First, because doing so would give it more preeminence and clout--it could report directly to the Secretary of Transportation, rather than having to get its viewpoints heard through an insulating layer of the head of the FAA.
Second, because (also as already described) the modern FAA, had it been in place during the golden age of aviation, would have preempted the modern aviation industry.
Now here's the problem. While Burt seems to be at least now pretending to go along with the program, this part is disturbing:
Rutan said that their initial concern is that AST considers no distinction between research flight tests and certification for commercial operations.
"Until this is done, we believe there will not be a proper environment to allow proof-of-concept research, and may result in the real progress being made by foreign competition," Rutan said.
"I want to be sure it is clear that we have no current disagreement with AST on what the requirements should be for certification of commercial space operations," Rutan said. "As we have found with our many previous aircraft development programs, it is helpful to understand certification requirements in order to best structure an initial research test program."
This, of course, is exactly the issue. Burt continues to consider this an extension of the current aviation model, in which spacecraft will be "certified" by the FAA.
Here's the rub. FAA "certification" has a very specific, and expensive meaning. The gauntlet through which an aircraft has to go to attain this vaunted imprimatur is well understood in the aviation community. However, it is so expensive (it can increase development costs by at least an order of magnitude) that it is in fact a barrier to entry to new players in the business, which is one of the reason that it's supported strongly by existing entities.
On the other hand, it is currently meaningless under the FAA-AST launch licensing procedures--there is no certification regime for spacecraft, passenger or cargo. So it's not clear at all what Burt is saying here. It's not currently possible to "structure an initial research test program" around certification requirements, because they don't exist, and (if we're lucky) won't for a long time, until we have developed experience with this new flight regime via vehicles such as the one that Burt is developing.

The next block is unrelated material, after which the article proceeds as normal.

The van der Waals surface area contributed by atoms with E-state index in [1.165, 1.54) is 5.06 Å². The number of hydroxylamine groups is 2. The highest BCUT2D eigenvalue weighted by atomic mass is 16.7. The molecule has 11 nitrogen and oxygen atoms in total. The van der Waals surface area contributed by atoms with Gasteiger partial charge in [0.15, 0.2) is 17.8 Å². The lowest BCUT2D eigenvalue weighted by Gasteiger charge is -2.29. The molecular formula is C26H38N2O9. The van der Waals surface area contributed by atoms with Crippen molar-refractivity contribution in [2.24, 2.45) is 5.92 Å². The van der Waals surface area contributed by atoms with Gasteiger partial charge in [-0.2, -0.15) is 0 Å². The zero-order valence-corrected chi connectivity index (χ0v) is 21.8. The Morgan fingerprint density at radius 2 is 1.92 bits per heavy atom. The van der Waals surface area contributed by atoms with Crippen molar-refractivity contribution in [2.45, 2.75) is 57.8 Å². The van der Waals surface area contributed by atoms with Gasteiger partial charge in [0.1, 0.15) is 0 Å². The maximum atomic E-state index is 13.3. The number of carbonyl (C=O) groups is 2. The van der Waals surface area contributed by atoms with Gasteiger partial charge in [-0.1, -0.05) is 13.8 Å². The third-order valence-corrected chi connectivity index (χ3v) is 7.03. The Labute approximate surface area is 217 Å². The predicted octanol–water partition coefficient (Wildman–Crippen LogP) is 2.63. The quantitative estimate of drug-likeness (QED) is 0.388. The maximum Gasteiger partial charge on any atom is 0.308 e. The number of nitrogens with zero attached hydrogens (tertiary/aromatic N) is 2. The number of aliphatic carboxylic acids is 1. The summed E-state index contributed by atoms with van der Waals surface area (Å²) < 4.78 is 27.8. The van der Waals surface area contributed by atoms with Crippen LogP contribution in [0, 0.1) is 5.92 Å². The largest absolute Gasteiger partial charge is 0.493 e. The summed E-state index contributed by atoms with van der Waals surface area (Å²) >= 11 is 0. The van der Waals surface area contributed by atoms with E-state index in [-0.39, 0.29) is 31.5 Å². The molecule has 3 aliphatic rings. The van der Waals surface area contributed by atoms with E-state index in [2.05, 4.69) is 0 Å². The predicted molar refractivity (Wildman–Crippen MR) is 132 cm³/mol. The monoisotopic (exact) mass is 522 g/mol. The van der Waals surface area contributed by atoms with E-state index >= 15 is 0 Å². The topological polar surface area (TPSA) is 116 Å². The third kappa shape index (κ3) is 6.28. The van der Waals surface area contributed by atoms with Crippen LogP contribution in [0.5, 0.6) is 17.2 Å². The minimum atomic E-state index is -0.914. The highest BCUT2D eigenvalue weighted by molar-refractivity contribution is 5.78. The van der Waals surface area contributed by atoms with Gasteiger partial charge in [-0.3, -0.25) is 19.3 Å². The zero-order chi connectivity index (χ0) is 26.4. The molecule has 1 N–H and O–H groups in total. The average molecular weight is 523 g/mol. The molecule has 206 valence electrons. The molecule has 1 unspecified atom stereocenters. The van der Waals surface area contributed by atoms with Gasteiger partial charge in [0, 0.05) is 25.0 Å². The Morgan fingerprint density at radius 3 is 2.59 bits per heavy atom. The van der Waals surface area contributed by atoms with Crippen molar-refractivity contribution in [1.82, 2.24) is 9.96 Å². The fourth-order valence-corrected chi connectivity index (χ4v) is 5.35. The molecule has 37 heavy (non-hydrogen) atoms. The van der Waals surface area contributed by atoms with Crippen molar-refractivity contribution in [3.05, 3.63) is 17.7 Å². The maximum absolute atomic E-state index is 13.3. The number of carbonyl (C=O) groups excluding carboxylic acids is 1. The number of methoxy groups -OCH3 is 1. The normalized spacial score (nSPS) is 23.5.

Perhaps what Burt means is that they make no distinction between flight test and operations for licensing purposes, and this may in fact be the case, since their licensing procedures for reusable vehicles are still evolving.
Unfortunately, confusion such as this, and the potential danger of industry-killing overregulation, is likely to persist as long as the office that licenses launches remains within the FAA. A good first step toward clarifying the situation may very well be to reverse the mistake of the previous administration, and set it up once again as a separate office within the Department of Transportation, as Congress originally intended.
Let us hope that the administration has the wisdom to consider doing so, or that Congress might direct it in this year's relevant legislation. With the money for the X-Prize finally raised after many years, it would be a tragedy and a travesty if it all ends up being for nought because of regulatory confusion.
Rand Simberg is a recovering aerospace engineer and a consultant in space commercialization, space tourism and Internet security. He offers occasionally biting commentary about infinity and beyond at his Web log, Transterrestrial Musings.